VR at the Final Four

The NCAA basketball tournament is one of the most interesting and intriguing tournaments in all of sports. There is a rush of excitement when fans see a buzzer-beating shot or a Cinderella team upset a number one seed. On the contrast, there is a wave of agony and sadness when you see your team knocked out of the tourney. For the past four years, the NCAA, Turner Sports, in partnership with CBS, Oculous, and Intel have been offering fans a front row seat to all the action through the March Madness VR app. VR brings the fans straight to the arena and gives them a chance to follow their team through the tournament. In theory, watching a game in VR sounds amazing but is it really better than keeping up with the action through your television set? Here are some of the pros and cons of going through March Madness in VR.

View from within the March Madness Vr app

During the 2019 NCAA men`s Basketball tournament 21 games were broadcasted in VR including the Final Four and National Championship game. You can find the full list of games here. To get the broadcast in VR you had to own either an Oculus Go headset or a Gear VR headset. Then you would have to go an actually download the free March Madness VR app. Once you have the app downloaded and set up the app you can buy single game tickets for $2.99 or you can gain full tournament access for $9.99. The app also offers game highlights, the ability to view the bracket and view recaps in VR all for free. During the games, you have the ability to switch to multiple different camera angles or allow a director to switch for you. Compared to watching the games on TV this can seem like a lot of work to just get to the experience. On television, you get every single game in the tournament and don’t have to worry about missing any moments. You also don’t have to deal with the headache of setting up the app or paying to see the games. It is nice that the app offers VR highlights for free for those that don`t want to pay but still want to have the experience. The directors cut feature is was also a good idea because some people don’t want to have to worry about switching between camera angles.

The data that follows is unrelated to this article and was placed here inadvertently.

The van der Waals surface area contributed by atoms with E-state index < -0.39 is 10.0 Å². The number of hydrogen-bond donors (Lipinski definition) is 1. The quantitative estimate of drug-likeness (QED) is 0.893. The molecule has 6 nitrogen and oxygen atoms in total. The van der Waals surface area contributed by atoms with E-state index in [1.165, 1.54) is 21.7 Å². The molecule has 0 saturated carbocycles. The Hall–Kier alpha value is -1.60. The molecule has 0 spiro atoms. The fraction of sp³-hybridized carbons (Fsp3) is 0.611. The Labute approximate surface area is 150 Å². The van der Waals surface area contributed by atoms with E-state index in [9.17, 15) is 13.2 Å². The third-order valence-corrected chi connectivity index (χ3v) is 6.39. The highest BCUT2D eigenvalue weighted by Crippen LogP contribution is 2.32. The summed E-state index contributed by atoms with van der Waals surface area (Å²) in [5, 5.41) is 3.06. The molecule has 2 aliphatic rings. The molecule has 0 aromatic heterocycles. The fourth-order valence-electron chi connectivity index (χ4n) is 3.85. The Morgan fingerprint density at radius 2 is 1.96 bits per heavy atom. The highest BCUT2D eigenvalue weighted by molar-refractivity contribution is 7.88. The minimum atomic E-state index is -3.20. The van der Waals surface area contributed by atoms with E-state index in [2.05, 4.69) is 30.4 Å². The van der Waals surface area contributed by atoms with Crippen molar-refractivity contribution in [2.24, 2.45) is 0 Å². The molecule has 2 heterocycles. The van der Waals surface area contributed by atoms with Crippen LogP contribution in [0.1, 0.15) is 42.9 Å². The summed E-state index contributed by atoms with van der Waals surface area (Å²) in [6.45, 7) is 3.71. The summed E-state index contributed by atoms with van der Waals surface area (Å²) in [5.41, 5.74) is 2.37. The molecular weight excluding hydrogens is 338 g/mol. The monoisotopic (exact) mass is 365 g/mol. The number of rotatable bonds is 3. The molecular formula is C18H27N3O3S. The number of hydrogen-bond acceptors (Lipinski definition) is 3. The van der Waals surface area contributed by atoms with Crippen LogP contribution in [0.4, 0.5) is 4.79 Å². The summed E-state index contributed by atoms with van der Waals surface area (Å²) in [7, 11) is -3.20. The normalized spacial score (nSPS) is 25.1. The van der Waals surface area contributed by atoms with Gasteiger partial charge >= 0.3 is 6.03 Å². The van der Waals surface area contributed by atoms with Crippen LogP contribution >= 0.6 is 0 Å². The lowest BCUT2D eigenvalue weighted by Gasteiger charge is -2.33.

Video courtesy of KPIX CBS SF Bay Area

The video above does a good job of showing off some of the features in the app and how the app actually works and functions. One of the main advantages of watching the game in VR is the different camera angles and views you get of the game. There is no way other than in VR to experience a right under the basket shot. I do feel like it can get exhausting to have a headset on for the length of a basketball game compared to watching a game on television. One thing that I hope happens in the near future is an expansion of the app to any mobile device. The app could draw in more viewers if it did not rely on the use of just an Oculus Go headset or a Gear VR headset. You could just have it as an app in the iPhone or Android app store and allow people to use any headset. This will give them much better viewership and more downloads of the app.

The work it takes to bring the tournament in VR is impressive and Intel has done a good job at setting up their cameras. I would suggest buying a single game pass and seeing if you do enjoy watching the game in VR. Then you can decide if you prefer the television view or VR view. If you don’t like the VR view or feel it is not worth the price you can always watch the highlights in VR for free. Overall there are advantages and disadvantages to watching the tournament in VR but everyone should at least try watching one game in VR.